Paff v. Galloway: Defining “Public Record” in the Digital Age

Brooke Lewis ’17

The New Jersey Supreme Court has recently decided to hear a case that will set open records policy in the emerging world of big data.
While our government’s transition to the digital world has brought about new levels of speed and efficiency, it may have also created an unintended “black box.” Information that was once reduced to an easily identifiable “public record” is now more likely to exist as an electronic abstraction that defies our traditional understanding of a “record.” As a result, information that is more internally accessible to the government may be far less accessible to the public.
Faced with this modern dilemma, the New Jersey Supreme Court has granted review of Paff v. Galloway to decide if running a query on a database involves creating a new record for purposes of responding to an Open Public Records Act (OPRA) request. Notably, while OPRA grants the public access to “government records,” it does not require the government to create a record that does not already exist.
In Galloway, Plaintiff John Paff sent an OPRA request to Galloway Township requesting a log of all the emails exchanged between the Township’s Clerk and the Chief of Police. The email log would not contain “any specific email,” but would instead be “an itemized list showing the sender, recipient, date, and subject of all emails sent during the designated period of time.” The Township did not have a policy of maintaining an email log, and providing a log would require “a search on the Township’s email ‘appliance.’” After the Township’s Clerk denied his request, Paff filed a complaint seeking to compel the Township to provide the requested log.
The trial court sided with Paff and entered an order requiring the Township to provide the email log, reasoning that the log “was a public record, analogous to a library’s card catalogue.” The Appellate Division, however, reversed the trial court and found that the email log “is not a government record because it does not exist prior to the Clerk’s receipt of an OPRA request, and that OPRA does not require the creation of a new government record that does not yet exist at the time of a request.”
Many jurisdictions—including Washington, Arizona, New York, Tennessee, Illinois, and Florida—agree that “metadata” associated with electronic public records, like the email information requested by Paff, is itself a “public record” subject to public disclosure. However, it is not yet clear if having an agency compile a list of metadata by querying a database would involve creating a new public record. Paff maintains that “computer searches do not create records, but actually ‘retrieve records that are kept safe as data.’” Will the New Jersey Supreme Court agree?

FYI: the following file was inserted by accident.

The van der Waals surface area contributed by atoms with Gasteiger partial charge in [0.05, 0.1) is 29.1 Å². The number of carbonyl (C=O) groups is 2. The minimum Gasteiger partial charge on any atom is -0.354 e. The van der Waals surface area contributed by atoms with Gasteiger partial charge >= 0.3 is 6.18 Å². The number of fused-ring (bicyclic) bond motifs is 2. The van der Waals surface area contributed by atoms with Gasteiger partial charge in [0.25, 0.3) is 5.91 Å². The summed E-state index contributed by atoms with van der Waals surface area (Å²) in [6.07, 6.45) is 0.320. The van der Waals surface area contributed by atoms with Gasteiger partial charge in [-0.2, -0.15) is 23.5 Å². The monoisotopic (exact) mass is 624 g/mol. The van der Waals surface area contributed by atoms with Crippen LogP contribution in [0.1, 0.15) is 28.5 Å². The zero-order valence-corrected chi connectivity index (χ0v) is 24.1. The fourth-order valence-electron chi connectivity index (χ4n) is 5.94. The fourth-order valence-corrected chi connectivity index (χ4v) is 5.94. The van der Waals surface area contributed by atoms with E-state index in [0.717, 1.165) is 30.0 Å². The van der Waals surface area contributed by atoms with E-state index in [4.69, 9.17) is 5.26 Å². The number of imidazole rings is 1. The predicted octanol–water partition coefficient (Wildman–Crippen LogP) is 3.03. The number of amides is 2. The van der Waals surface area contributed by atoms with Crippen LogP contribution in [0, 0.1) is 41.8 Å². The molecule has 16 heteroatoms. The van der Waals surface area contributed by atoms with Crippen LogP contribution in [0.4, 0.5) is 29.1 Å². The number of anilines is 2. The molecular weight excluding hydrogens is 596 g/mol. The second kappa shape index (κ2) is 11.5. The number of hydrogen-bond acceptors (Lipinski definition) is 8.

Only a few courts have addressed whether querying a database involves creating a new record, but those that have spoken on the issue have found that, unless it would be unduly burdensome, searching a database generally does not create a new record. In Tennessean v. Electric Power Board of Nashville, for example, the Tennessee Supreme Court required that a city’s electric utility search its database and provide a list of the names, addresses, and telephone numbers of its customers, concluding that “once information is entered into a computer, a distinction between information and record becomes to a large degree impractical.” (discussed by Millonzi). Similarly, the New York Supreme Court, Appellate Division in Locator Services Group Ltd. v. Suffolk County Controller found that responding to a request for vendor payment information by searching the county’s database, using an existing program, did not create a new record. (discussed by Millonzi).
At the federal level, the U.S. Department of Justice notes that there is very little case law addressing “an agency’s search obligations in connection with ‘electronic’ files” under the Freedom of Information Act, but suggests that an agency should comply with a request when the information can be retrieved through the agency’s “existing data-retrieval programs.”
If the New Jersey Supreme Court plans to rule consistently with other jurisdictions, it is likely to find that searching the Township’s email appliance, so long as it is not excessively burdensome, does not involve creating a new public record and that Paff is entitled to the email log.

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